Looking as if he’s leading a charge out into traffic at the busy corner of 2nd & Spring Garden, this World War I doughboy is part of a memorial honoring fallen soldiers who hailed from the Philadelphia neighborhood once known as the Tenderloin.
Largely razed to make room for the Vine Street Expressway and its connector ramps, the Tenderloin was a hub of what was once known as "vice." That is only part of its story, however. The Tenderloin was host to a complicated mix of uses, as authors Fredric M. Miller et al write in Still Philadelphia: A Photographic History, 1890-1940:
The red-light district, or tenderloin … ﬂourished in Philadelphia despite the city’s notorious blue laws and its strait-laced reputation. Philadelphia’s tenderloin district was small and unusual in not being exclusively devoted to illegal enterprise. Factories and warehouses shared the neighborhood with hotels and theaters, and many working people lived nearby. The area had long been tolerated and protected by politicians and the police.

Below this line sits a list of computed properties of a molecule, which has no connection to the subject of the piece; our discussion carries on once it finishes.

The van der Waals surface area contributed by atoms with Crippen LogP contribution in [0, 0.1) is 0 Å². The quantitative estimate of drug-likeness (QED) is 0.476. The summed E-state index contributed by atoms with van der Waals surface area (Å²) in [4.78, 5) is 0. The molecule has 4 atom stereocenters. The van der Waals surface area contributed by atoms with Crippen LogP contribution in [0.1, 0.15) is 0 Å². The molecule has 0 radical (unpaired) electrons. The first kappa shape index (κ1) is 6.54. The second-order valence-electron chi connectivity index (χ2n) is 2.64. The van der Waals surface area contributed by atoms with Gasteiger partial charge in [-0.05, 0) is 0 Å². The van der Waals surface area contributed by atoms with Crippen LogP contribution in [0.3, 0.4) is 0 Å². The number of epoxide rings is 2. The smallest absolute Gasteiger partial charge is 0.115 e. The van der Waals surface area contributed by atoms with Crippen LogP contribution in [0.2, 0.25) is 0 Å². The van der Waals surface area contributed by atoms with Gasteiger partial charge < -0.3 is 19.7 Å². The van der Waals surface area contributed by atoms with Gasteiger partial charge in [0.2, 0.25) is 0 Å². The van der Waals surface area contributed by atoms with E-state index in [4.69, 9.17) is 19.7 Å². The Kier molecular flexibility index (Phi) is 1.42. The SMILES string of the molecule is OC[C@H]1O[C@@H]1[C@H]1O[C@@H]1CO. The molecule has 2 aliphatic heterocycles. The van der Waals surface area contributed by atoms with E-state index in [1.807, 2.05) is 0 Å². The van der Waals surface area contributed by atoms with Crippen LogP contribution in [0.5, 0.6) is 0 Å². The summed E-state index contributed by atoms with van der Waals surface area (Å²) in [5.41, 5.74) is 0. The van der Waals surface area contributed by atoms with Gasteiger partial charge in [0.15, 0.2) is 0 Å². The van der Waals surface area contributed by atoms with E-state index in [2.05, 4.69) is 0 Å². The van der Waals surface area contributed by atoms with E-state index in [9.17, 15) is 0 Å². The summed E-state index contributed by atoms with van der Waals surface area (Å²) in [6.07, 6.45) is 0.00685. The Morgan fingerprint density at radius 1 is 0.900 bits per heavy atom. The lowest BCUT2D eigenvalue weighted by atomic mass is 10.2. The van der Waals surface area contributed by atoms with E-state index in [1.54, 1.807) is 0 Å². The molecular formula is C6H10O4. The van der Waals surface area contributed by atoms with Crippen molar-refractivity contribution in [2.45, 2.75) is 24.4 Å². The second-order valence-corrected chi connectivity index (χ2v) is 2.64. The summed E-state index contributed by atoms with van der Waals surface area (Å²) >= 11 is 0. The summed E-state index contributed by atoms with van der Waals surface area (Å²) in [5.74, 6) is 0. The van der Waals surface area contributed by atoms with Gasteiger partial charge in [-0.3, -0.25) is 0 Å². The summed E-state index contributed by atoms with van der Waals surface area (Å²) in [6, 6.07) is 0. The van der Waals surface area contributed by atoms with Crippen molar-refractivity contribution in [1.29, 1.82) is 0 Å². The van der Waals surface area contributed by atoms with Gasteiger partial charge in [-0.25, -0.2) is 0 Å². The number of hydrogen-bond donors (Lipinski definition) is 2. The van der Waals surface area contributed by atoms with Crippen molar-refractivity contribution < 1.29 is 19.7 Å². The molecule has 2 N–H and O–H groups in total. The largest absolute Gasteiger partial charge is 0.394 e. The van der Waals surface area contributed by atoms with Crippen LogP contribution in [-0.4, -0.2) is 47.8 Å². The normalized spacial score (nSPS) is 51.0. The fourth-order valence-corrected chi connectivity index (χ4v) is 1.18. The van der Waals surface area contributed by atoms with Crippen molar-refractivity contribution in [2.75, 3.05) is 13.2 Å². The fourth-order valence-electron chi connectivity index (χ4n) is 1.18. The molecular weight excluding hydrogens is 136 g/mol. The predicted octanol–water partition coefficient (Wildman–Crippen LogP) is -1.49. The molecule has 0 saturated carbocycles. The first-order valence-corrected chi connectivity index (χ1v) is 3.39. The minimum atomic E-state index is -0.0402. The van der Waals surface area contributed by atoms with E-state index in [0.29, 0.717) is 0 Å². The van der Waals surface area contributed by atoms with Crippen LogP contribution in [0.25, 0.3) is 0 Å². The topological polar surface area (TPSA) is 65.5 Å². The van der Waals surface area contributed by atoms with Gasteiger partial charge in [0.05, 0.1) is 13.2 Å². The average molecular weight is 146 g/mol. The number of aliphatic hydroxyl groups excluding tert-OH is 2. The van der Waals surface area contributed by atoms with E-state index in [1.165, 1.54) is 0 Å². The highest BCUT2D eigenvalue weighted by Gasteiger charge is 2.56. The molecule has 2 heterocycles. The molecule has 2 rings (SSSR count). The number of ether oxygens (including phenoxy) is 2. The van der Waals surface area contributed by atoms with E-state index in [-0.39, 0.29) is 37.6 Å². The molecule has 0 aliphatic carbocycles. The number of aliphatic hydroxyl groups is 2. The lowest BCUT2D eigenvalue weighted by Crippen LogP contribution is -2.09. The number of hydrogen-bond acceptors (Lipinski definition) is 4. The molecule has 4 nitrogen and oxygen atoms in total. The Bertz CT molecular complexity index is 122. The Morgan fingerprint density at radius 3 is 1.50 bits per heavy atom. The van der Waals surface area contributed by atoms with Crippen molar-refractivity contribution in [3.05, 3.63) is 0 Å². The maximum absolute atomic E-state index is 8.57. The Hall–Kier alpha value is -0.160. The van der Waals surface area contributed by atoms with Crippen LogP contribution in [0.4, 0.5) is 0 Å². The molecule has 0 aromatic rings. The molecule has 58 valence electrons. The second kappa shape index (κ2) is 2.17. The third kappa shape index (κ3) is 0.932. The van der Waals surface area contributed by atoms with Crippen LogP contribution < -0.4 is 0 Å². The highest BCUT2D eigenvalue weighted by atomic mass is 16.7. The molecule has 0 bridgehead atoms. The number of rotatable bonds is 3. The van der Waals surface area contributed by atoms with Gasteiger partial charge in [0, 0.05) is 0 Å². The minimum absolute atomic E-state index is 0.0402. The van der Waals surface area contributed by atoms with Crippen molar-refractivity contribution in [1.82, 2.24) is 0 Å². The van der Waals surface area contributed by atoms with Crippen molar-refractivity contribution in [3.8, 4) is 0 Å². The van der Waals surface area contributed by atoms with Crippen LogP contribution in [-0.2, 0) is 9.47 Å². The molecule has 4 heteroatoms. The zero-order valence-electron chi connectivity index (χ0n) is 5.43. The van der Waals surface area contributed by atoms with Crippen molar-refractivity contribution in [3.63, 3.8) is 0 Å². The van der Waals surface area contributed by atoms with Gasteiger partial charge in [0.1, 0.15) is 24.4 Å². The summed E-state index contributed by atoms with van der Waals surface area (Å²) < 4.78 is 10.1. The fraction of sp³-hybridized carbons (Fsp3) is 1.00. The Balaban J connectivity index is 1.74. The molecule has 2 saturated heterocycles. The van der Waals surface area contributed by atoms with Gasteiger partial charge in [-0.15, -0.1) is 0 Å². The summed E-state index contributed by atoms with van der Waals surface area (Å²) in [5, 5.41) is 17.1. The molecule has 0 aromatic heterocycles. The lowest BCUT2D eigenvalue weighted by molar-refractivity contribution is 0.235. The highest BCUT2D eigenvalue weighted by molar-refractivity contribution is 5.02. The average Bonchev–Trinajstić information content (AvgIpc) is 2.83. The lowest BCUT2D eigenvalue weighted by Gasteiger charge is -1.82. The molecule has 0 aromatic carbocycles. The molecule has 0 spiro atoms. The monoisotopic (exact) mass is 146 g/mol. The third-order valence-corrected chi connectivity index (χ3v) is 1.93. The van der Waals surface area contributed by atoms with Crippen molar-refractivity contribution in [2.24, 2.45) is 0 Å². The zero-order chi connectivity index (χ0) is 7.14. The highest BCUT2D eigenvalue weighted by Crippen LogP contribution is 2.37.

The Tenderloin doughboy wasn’t always located at this busy intersection. E. David Horwitz, assistant professor of history at the Community College of Philadelphia, points out that the monument once graced a pocket park that stretched from the east side of 5th Street through to York Avenue, between Willow and Noble Streets. All but erased from living memory, York Avenue was a diagonal street that pre-dated the city’s current grid layout of streets. The names inscribed on this memorial are virtually all that remain of the Tenderloin district.
About the author
Mike Szilagyi was born in the Logan neighborhood of Philadelphia, and raised in both Logan and what was the far edge of suburbia near Valley Forge. He found himself deeply intrigued by both the built landscape and by the natural “lay of the land.” Where things really get interesting is the fluid, intricate, multi-layered interface between the two.